tl;dr: No, cockatoos output ~3000x less sound energy than jet engines, even taking claims of 135 dB at face value.

Loudness measurements are, broadly speaking, a mess when it comes to answering questions like these. Loudness is often measured for occupational health and safety reasons, and in these situations you put the microphone at the natural distance from the noise source. Here's a good reference on loudness; the writing quality is a little shaky but the technical data seems sound. As usual, Wikipedia has a decent article on sound pressure also. Unfortunately, decibel numbers for birds seem to be widely spread without distances or citations; there are YouTube videos of Moluccans which are incredibly loud but it's very difficult to estimate even orders of magnitude from that.

In any case, although I cannot find at what distance the Moluccan cockatoo was measured (or even if it really was), it is presumably in normal ranges for people who are around screeching cockatoos (a few meters). Also, note that jet engines do not radiate sound equally in all directions; they're a lot louder from the back than from the side. So this leaves us to conclude that the comparison is essentially meaningless.

However, one can as a closely related but sensible question: at the presumably loudest point around either a jet engine or cockatoo, how far away does each have to be for the two to sound comparably loud?

If we speculate that the 135 dB level is for about 3 meters, Wikipedia has a jet engine at 150 dB at 30 meters (which matches the top end of the 110-140 dB range at 100 meters). Another 5 dB is 3x more less power per unit area, or sqrt(3) ~= 1.7x more distance, so a jet engine at 170 meters is probably roughly comparable to a Moluccan cockatoo shriek at 3 meters. Since this is around 55x farther away, we can estimate that jet engines put out about 552 ~= 3000x more sound energy than the cockatoo. (Maybe somewhat less for the jet engine, given the reduced sound to the side.)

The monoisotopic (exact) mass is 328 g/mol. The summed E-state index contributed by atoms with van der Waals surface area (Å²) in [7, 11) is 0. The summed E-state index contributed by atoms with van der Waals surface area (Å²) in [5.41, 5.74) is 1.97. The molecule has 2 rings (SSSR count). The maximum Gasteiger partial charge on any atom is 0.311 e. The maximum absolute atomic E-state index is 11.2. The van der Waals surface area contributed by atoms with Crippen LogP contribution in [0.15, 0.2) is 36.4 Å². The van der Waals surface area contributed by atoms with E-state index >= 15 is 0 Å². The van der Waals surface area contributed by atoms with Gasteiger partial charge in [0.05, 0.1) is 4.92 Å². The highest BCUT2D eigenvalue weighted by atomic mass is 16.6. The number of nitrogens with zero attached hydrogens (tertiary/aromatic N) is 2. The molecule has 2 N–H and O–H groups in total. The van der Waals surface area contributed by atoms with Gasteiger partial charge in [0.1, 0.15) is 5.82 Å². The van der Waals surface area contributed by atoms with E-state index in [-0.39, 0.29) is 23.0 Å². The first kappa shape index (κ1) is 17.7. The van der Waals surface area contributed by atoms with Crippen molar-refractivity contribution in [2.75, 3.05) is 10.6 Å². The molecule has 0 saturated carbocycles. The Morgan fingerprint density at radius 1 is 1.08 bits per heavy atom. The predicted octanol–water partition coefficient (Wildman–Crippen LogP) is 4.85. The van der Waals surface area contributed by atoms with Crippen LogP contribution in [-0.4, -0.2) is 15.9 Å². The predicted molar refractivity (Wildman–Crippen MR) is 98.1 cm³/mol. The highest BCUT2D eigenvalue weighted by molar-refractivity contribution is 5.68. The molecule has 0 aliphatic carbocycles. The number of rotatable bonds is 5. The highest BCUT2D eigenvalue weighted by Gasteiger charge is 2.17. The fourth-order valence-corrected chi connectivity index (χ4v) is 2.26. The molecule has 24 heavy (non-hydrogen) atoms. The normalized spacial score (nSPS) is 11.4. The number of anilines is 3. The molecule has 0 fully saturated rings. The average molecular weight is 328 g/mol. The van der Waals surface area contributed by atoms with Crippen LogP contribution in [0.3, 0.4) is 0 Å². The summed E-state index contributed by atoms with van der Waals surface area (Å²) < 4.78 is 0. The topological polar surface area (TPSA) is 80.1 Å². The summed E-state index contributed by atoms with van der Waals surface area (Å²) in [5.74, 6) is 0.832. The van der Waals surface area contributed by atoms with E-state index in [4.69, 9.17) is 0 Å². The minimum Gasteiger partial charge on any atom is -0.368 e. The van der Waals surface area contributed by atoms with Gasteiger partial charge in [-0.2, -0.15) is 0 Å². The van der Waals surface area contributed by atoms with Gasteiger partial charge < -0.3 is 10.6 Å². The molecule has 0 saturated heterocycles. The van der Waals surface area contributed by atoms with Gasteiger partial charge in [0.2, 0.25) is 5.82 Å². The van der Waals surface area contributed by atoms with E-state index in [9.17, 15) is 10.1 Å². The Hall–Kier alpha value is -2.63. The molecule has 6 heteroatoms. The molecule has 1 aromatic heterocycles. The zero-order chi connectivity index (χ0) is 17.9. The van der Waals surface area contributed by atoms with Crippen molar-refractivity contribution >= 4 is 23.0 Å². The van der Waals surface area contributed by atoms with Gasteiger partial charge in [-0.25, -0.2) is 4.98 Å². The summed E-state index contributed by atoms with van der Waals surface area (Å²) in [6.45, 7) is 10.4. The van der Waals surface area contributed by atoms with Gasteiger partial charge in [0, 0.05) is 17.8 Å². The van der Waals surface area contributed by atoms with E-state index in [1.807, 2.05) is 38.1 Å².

More relevant is probably that if you want your cockatoo to be only as loud as a rock concert (~110 dB; also about equal to a chainsaw that you're holding), you will probably have to be about 50 meters away from it*.

*25 dB drop is a decrease in power of 300 times, sqrt(300) = 17 times farther away; 3m*17 = 51m

  • Is 135 dB for a cockatoo even a reliable measurement? Do you have any other sources for cockatoo loudness? As mentioned, I don't quite trust the one I linked to.
    – GManNickG
    Commented Aug 19, 2012 at 18:37
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    @GManNickG - I am not certain it is reliable, only that it is widely quoted. It is not entirely unprecendented, as there are other accounts of animals of similar size making similarly loud sounds (e.g. the bat in scienceray.com/biology/zoology/…). So it's definitely plausible but until there's a parrots.SE site and we can send someone there a sound meter....
    – Rex Kerr
    Commented Aug 19, 2012 at 18:52
  • @RexKerr My Mollucan from within my brick insulated house with brand new high quality windows can be heard from outside the house approximately 60ft away. They are pretty damn loud, and my ears ring if I am in the same room during a screaming fit, but much of the stories are tall tales. Commented Aug 21, 2012 at 11:31
  • @maple_shaft - Do you have a sound meter? :)
    – Rex Kerr
    Commented Aug 21, 2012 at 15:40
  • @RexKerr no but if I could pick one up for less than 10 dollars then I would certainly post an answer. Commented Aug 21, 2012 at 16:48